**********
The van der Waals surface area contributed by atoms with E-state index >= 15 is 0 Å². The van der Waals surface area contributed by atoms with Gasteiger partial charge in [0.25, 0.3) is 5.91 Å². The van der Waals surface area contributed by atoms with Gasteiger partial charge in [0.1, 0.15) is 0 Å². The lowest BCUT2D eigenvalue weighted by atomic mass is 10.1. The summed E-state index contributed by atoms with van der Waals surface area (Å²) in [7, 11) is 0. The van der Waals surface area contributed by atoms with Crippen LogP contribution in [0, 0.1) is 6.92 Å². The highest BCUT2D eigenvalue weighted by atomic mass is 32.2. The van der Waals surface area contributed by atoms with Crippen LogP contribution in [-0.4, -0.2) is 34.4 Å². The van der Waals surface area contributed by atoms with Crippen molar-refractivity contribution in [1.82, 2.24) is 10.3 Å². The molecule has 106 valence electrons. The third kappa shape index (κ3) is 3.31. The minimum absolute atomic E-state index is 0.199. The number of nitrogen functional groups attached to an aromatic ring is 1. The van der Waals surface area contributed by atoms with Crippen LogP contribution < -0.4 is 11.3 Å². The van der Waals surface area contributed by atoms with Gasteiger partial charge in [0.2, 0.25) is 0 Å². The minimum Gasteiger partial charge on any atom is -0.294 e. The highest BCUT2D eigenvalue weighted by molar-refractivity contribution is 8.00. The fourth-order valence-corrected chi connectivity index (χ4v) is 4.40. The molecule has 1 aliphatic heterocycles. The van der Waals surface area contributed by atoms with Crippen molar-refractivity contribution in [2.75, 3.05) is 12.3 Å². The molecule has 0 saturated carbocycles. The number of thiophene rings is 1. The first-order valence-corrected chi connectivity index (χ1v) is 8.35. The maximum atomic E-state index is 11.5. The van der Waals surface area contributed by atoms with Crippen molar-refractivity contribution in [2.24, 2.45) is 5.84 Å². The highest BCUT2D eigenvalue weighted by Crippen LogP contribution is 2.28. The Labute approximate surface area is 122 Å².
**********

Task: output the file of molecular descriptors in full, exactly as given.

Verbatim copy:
The van der Waals surface area contributed by atoms with E-state index >= 15 is 0 Å². The van der Waals surface area contributed by atoms with Gasteiger partial charge in [0.25, 0.3) is 5.91 Å². The van der Waals surface area contributed by atoms with Gasteiger partial charge in [0.1, 0.15) is 0 Å². The lowest BCUT2D eigenvalue weighted by atomic mass is 10.1. The summed E-state index contributed by atoms with van der Waals surface area (Å²) in [7, 11) is 0. The van der Waals surface area contributed by atoms with Crippen LogP contribution in [0, 0.1) is 6.92 Å². The highest BCUT2D eigenvalue weighted by atomic mass is 32.2. The van der Waals surface area contributed by atoms with Crippen LogP contribution in [-0.4, -0.2) is 34.4 Å². The van der Waals surface area contributed by atoms with Crippen molar-refractivity contribution in [1.82, 2.24) is 10.3 Å². The molecule has 106 valence electrons. The third kappa shape index (κ3) is 3.31. The minimum absolute atomic E-state index is 0.199. The number of nitrogen functional groups attached to an aromatic ring is 1. The van der Waals surface area contributed by atoms with Crippen LogP contribution < -0.4 is 11.3 Å². The van der Waals surface area contributed by atoms with Gasteiger partial charge in [0.2, 0.25) is 0 Å². The minimum Gasteiger partial charge on any atom is -0.294 e. The highest BCUT2D eigenvalue weighted by molar-refractivity contribution is 8.00. The fourth-order valence-corrected chi connectivity index (χ4v) is 4.40. The molecule has 1 aliphatic heterocycles. The van der Waals surface area contributed by atoms with Crippen molar-refractivity contribution in [2.75, 3.05) is 12.3 Å². The molecule has 0 saturated carbocycles. The number of thiophene rings is 1. The first-order valence-corrected chi connectivity index (χ1v) is 8.35. The maximum atomic E-state index is 11.5. The van der Waals surface area contributed by atoms with Crippen molar-refractivity contribution in [2.24, 2.45) is 5.84 Å². The highest BCUT2D eigenvalue weighted by Crippen LogP contribution is 2.28. The Labute approximate surface area is 122 Å².